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Austin Cline

Godless Constitution: Constitutional Law without Gods or Religion

By February 5, 2013

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The Christian Right regularly claims that America is a 'Christian Nation' and was founded on Christian principles. If this is the case, then those principles should be identifiable in America's founding legal document, the Constitution. If the Constitution explicitly reflects Christian principles and doctrines, then the Christian Right is correct that America was founded on Christianity; otherwise, their claims are wishful thinking at best. So where are God and religion in the Constitution?

 

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Comments
March 26, 2010 at 3:20 am
(1) hatemail says:

I think you missed something essential in the first Amendment argument.
The 1st Amendment does not merely forbid Congress from an establishment of religion, it says “Congress shall make no law RESPECTING an establishment…
That is, no matter WHO establishes a religion, be it city, town, state, nation, post office box, Congress may not RESPECT with law any such thing, that is, it may not give power or credence of law to such thing.
Congress is REQUIRED, therefore, to be entirely neutral on the subject of WHICH religion, ANY religion, is to be practiced.
And, through the 14th Amendment equal rights, privileges and immunities clause, every lesser legislature, civil servant, governor, peace officer, jailer and broom sweep ALSO may not give such respect of law.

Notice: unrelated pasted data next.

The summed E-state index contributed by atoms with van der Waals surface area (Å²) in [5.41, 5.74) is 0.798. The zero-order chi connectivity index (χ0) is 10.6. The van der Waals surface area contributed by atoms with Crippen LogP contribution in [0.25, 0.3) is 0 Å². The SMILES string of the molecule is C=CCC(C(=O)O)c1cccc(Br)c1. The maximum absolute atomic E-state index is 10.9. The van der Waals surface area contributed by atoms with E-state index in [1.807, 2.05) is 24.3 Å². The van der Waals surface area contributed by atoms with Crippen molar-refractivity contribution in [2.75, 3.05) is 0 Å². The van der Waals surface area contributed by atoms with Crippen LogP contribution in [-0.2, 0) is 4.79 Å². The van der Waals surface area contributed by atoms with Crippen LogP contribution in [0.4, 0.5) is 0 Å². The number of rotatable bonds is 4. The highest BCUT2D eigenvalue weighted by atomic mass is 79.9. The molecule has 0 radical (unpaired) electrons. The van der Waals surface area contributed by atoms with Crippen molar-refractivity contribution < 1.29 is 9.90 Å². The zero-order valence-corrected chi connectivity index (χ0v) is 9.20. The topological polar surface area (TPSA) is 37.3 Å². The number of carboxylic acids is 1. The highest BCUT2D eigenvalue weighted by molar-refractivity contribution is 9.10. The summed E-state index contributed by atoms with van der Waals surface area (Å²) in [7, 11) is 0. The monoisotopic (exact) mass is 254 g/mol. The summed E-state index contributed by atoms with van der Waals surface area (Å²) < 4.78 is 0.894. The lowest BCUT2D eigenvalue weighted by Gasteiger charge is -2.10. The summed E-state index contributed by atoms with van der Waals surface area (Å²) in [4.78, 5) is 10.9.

March 26, 2010 at 5:04 pm
(2) Paul says:

The strongest point that I think can be made regarding separation of church and state is that those are religious are exactly those who have the most to lose when the state leans toward any religion. What Protestant would accept any kind of allegiance toward the pope? Would Baptists and Lutherans agree on a state mode of baptism? Would it be fine to pray to Allah before football games? Religions are highly fractious. None is a majority. And government has to stay out of religion to prevent hurting every religious person. As an atheist, I actually have far less to lose than someone whose religion might be threatened.

February 8, 2013 at 4:32 pm
(3) Bill says:

I believe 6,000 years of recorded history shows what happens when there isn’t a separation of Church (or churches and religion), wars and subjugation of individuality to those in power, who in turn have to answer to the authority of the Church etc. Also, originally it was the churches that wanted separation because they didn’t want the government involved in their beliefs and telling them what they could do, or not do.

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